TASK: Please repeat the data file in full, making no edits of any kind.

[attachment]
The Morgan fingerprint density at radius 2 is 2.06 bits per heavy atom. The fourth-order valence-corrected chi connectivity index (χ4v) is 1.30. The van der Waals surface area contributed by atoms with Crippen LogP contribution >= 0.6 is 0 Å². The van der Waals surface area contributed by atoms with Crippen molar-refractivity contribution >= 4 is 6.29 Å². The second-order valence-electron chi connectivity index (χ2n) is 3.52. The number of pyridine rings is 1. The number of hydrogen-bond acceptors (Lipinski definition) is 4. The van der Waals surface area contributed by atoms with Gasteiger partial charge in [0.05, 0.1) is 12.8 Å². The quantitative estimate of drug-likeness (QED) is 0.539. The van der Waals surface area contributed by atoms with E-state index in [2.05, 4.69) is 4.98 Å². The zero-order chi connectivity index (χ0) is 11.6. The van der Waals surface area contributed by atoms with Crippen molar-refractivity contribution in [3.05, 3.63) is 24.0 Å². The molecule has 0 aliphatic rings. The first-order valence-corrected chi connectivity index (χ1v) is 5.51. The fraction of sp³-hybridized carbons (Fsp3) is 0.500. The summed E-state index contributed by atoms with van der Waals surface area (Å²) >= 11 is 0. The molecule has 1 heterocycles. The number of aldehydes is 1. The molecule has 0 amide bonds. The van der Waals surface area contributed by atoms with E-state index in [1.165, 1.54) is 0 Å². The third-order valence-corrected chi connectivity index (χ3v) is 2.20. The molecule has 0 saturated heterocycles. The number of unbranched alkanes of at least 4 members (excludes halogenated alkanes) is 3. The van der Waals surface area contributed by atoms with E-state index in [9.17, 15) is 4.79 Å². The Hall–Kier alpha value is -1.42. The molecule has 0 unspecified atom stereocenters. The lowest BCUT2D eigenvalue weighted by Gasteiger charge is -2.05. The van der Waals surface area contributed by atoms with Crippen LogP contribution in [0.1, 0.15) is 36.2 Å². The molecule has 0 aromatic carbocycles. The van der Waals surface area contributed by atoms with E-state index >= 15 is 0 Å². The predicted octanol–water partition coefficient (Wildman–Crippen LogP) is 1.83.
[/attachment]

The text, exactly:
The Morgan fingerprint density at radius 2 is 2.06 bits per heavy atom. The fourth-order valence-corrected chi connectivity index (χ4v) is 1.30. The van der Waals surface area contributed by atoms with Crippen LogP contribution >= 0.6 is 0 Å². The van der Waals surface area contributed by atoms with Crippen molar-refractivity contribution >= 4 is 6.29 Å². The second-order valence-electron chi connectivity index (χ2n) is 3.52. The number of pyridine rings is 1. The number of hydrogen-bond acceptors (Lipinski definition) is 4. The van der Waals surface area contributed by atoms with Gasteiger partial charge in [0.05, 0.1) is 12.8 Å². The quantitative estimate of drug-likeness (QED) is 0.539. The van der Waals surface area contributed by atoms with E-state index in [2.05, 4.69) is 4.98 Å². The zero-order chi connectivity index (χ0) is 11.6. The van der Waals surface area contributed by atoms with Crippen molar-refractivity contribution in [3.05, 3.63) is 24.0 Å². The molecule has 0 aliphatic rings. The first-order valence-corrected chi connectivity index (χ1v) is 5.51. The fraction of sp³-hybridized carbons (Fsp3) is 0.500. The summed E-state index contributed by atoms with van der Waals surface area (Å²) >= 11 is 0. The molecule has 1 heterocycles. The number of aldehydes is 1. The molecule has 0 amide bonds. The van der Waals surface area contributed by atoms with E-state index in [1.165, 1.54) is 0 Å². The third-order valence-corrected chi connectivity index (χ3v) is 2.20. The molecule has 0 saturated heterocycles. The number of unbranched alkanes of at least 4 members (excludes halogenated alkanes) is 3. The van der Waals surface area contributed by atoms with E-state index in [9.17, 15) is 4.79 Å². The Hall–Kier alpha value is -1.42. The molecule has 0 unspecified atom stereocenters. The lowest BCUT2D eigenvalue weighted by Gasteiger charge is -2.05. The van der Waals surface area contributed by atoms with Crippen LogP contribution in [0.1, 0.15) is 36.2 Å². The molecule has 0 aromatic carbocycles. The van der Waals surface area contributed by atoms with E-state index >= 15 is 0 Å². The predicted octanol–water partition coefficient (Wildman–Crippen LogP) is 1.83.